If you’ve been following our Seed 101 series, you know that your male plants and female plants should be grown in separate locations to avoid unwanted pollination. One slightly difficult way to pollinate your females is to simply move one of your female plants into the same room as your favorite mature male plant.
Once together, give the male plant a good shake to cause the pollen to spread around the air and fertilize the female. After a day or two and a few good shakes of the male plant, you can then return the female to a proper growing environment so that it has the light and resources it needs to produce seeds. Or, you can continue to grow the two together if there’s enough of the proper light and nutrient resources around.
While this option mimics what typically happens when pollen just-so-happens to reach female plants in the natural world, this method isn’t exactly ideal if you want an easy, controlled way to produce your own seeds. For one, pollinating an entire female plant means that you’ll be doing an awful lot of digging once seed-harvest time roles around.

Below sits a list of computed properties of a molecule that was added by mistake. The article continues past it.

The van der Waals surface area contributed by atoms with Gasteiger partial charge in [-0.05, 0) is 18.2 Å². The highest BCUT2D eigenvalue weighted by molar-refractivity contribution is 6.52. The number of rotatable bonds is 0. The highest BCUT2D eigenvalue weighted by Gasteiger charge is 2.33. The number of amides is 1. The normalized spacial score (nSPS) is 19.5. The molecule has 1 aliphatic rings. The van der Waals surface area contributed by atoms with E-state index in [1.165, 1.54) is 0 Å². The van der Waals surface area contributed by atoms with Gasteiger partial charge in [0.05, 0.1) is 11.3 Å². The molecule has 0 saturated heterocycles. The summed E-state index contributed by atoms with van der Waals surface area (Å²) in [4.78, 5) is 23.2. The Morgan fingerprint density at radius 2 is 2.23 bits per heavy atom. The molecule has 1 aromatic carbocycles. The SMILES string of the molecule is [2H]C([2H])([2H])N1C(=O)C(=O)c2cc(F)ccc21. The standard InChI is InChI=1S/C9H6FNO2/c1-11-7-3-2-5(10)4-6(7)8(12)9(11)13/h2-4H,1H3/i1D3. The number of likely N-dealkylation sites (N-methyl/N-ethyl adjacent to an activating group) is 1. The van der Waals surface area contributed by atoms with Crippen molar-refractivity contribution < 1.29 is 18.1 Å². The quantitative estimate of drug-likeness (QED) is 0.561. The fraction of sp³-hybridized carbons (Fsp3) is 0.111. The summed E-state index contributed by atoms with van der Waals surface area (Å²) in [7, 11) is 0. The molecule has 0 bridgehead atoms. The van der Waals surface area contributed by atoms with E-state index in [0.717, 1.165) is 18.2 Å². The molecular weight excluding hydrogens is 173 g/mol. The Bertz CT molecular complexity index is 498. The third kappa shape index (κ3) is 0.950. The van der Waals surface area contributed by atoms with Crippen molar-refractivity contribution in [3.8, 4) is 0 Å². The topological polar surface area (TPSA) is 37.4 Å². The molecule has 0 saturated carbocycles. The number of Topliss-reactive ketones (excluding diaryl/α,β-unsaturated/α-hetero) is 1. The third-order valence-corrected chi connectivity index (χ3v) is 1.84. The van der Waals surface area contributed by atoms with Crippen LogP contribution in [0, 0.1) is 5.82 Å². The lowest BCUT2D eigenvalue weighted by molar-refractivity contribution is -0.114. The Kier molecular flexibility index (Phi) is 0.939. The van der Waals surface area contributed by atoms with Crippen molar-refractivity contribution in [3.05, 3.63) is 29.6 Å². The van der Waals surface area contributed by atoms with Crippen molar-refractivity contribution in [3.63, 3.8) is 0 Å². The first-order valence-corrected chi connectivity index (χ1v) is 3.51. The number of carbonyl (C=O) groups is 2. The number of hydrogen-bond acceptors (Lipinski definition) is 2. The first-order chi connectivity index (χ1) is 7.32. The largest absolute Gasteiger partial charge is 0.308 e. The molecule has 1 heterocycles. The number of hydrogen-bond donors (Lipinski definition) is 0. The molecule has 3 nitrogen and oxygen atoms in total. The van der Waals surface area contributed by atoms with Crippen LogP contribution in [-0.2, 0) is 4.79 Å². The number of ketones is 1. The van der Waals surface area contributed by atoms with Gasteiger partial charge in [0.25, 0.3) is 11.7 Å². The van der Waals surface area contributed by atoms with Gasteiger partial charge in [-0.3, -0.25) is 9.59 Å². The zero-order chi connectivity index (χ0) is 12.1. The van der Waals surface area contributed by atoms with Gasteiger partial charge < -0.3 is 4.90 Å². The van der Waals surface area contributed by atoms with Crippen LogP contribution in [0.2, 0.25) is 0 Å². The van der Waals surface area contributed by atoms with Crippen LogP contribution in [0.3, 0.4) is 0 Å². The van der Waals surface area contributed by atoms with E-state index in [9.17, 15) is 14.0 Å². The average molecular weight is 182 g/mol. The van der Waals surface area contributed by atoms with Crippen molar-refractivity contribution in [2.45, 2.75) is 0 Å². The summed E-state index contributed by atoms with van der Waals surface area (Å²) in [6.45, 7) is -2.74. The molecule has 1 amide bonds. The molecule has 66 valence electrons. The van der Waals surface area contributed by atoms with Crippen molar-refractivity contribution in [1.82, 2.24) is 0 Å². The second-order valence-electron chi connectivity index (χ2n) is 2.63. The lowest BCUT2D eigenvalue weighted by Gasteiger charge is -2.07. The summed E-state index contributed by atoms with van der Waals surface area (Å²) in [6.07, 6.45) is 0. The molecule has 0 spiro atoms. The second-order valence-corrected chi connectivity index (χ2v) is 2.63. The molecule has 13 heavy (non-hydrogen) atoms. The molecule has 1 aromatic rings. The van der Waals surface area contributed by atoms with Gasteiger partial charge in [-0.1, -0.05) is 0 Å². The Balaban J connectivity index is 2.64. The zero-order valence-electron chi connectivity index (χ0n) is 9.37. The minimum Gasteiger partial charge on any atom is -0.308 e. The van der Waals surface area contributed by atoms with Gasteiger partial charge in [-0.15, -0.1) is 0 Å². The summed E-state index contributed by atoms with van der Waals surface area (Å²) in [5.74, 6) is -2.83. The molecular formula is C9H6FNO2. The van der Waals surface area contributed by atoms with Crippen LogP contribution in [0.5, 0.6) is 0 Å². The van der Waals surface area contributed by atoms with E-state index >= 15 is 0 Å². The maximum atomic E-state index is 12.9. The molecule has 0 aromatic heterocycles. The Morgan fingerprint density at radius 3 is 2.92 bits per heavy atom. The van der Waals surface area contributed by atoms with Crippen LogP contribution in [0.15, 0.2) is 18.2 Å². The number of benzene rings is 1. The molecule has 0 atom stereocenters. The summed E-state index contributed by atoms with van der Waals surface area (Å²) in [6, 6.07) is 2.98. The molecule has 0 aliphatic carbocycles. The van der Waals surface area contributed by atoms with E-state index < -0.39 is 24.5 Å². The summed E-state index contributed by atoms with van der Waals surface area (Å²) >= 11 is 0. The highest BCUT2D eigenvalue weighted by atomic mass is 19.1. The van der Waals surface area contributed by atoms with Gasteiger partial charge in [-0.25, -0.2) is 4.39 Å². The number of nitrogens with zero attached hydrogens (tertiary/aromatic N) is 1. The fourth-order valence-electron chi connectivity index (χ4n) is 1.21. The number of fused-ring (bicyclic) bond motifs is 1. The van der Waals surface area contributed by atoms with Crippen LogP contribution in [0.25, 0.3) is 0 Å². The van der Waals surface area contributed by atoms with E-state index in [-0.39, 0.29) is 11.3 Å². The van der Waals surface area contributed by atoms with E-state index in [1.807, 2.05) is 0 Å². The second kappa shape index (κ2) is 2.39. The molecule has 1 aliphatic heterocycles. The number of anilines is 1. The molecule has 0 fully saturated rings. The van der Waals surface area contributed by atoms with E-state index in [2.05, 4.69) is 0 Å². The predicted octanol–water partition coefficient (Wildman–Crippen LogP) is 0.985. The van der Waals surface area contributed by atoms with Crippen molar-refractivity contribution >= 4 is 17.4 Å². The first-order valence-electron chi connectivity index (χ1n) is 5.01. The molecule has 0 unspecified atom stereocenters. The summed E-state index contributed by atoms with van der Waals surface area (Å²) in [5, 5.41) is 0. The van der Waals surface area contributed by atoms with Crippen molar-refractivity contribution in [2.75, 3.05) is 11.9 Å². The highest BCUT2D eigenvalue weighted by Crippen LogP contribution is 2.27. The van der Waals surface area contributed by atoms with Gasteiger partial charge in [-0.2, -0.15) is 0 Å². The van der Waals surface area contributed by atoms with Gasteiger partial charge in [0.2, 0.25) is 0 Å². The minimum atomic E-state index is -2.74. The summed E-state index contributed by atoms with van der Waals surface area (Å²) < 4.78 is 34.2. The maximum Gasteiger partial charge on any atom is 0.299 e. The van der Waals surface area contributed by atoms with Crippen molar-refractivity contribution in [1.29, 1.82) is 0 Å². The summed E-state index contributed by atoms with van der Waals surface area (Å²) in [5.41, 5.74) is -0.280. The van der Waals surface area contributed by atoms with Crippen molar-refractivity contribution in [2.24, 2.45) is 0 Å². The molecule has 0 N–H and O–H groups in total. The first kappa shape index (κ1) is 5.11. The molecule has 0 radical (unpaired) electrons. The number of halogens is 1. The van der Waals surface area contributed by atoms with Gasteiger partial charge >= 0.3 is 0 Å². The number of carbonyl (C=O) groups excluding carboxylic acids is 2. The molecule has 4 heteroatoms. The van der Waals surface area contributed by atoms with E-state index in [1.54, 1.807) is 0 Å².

You also waste some potentially good bud this way. Pollinating an entire plant will produce a whole hell of a lot of seeds. If you’re growing as a hobby or for your own personal use, you really won’t need that many seeds.
Option 2: Pollinating select branches
This option is a little nicer for home growers who may not have very many plants to begin with and don’t want to use an entire female for seed creation. In this option, you’ll only be pollinating a few select branches of a specific plant. This will give you significantly fewer seeds than pollinating an entire plant, but it is relatively easy and will give you enough of a yield to replenish your next round of crop.